I recall the first time I faced an audience—it was way back in kindergarten and I had to dress up as ‘tidy’ versus my counterpart ‘untidy’. I remember being squeaky clean in a cotton frock which my mom had stitched herself with tiny black and orange clovers printed on it. I have a hazy recollection of facing lines of chairs and saying my lines in automaton.
A clearer memory of myself being on stage is in Grade 1 at Mama Parsi School. It was an elocution and my father had trained me to recite the poem ‘Why’. I recall vividly knocking knees and a thumping heart under my starched white uniform.
Ever since then I have been put in the position of facing an audience umpteen times in school elocutions and debates as well as hosting programs at University. And every time the stress of public speaking is felt. The adrenalin rush accompanied with a dry throat and a pumping heart is experienced even today when giving a training or making announcements in assembly. Yet, once the words begin to pour out, the anxiety ebbs and then there’s no stopping.
Yesterday, the Primary section of MSB Shabbirabad put up an enactment—a colourful medley of skits– at the Jamea auditorium and it was a treat to behold the young tots of Grade 1 to the more mature Grade 4 students face such a large audience with confidence and poise and perfectly rehearsed lines.
It is certainly events like these and not just lessons out of a book, which infuse impressionable children with confidence and give them the valour to curb their nerves and put their fears behind them. It gives them the focus to complete a task and work in a team. These are the very lessons which will slowly and gradually sculpt an admirable personality. Such are experiences which will give them the drive to take on their future with focus and verve and push their qualms behind them in the face of challenges.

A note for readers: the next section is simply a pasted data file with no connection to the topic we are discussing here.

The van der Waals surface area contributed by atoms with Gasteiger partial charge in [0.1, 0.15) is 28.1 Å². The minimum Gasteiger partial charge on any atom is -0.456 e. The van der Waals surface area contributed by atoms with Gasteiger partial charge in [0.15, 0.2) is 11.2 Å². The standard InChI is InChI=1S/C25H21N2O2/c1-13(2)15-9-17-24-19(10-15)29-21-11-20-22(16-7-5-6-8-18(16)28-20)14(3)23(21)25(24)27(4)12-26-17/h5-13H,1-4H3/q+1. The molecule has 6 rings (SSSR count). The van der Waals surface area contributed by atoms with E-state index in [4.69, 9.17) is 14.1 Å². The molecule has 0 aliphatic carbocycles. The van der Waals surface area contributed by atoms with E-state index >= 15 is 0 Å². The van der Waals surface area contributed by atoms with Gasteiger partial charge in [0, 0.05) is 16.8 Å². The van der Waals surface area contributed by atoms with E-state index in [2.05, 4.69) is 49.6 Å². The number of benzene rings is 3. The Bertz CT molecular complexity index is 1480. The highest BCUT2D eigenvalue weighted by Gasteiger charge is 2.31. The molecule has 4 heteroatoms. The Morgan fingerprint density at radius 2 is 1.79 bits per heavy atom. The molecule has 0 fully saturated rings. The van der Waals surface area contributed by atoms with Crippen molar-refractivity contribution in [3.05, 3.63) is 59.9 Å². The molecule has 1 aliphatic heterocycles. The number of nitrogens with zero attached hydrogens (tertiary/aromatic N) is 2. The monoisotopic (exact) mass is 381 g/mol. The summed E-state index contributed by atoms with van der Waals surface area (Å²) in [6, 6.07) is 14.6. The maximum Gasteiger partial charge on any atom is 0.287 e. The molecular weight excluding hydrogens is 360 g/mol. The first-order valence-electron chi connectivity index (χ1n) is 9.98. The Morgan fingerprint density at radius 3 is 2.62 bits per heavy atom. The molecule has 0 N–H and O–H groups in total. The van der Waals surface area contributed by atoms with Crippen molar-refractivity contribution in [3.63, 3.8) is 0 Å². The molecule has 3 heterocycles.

Over the last 13 years of my teaching career I have never failed to see diamonds come out of an enactment and shine for the rest of their lives. Be it the dramatic version of King Lear put up seven years ago, or the rendering of The Seven Ages of Man five years back; be it the Merchant of Venice last year or the termly elocutions—the participants always walk away rejuvenated and resculpted—a classier version of their old self. It is these students who have an edge in life; you dare and who dream.
After all, “All the world’s a stage
and all the men and women merely players
They have their exits and their entrances
and one man in his time plays many parts…”
We all play our parts; we all wear our masks. We all perform to the best of our abilities.
Amate Syedna TUS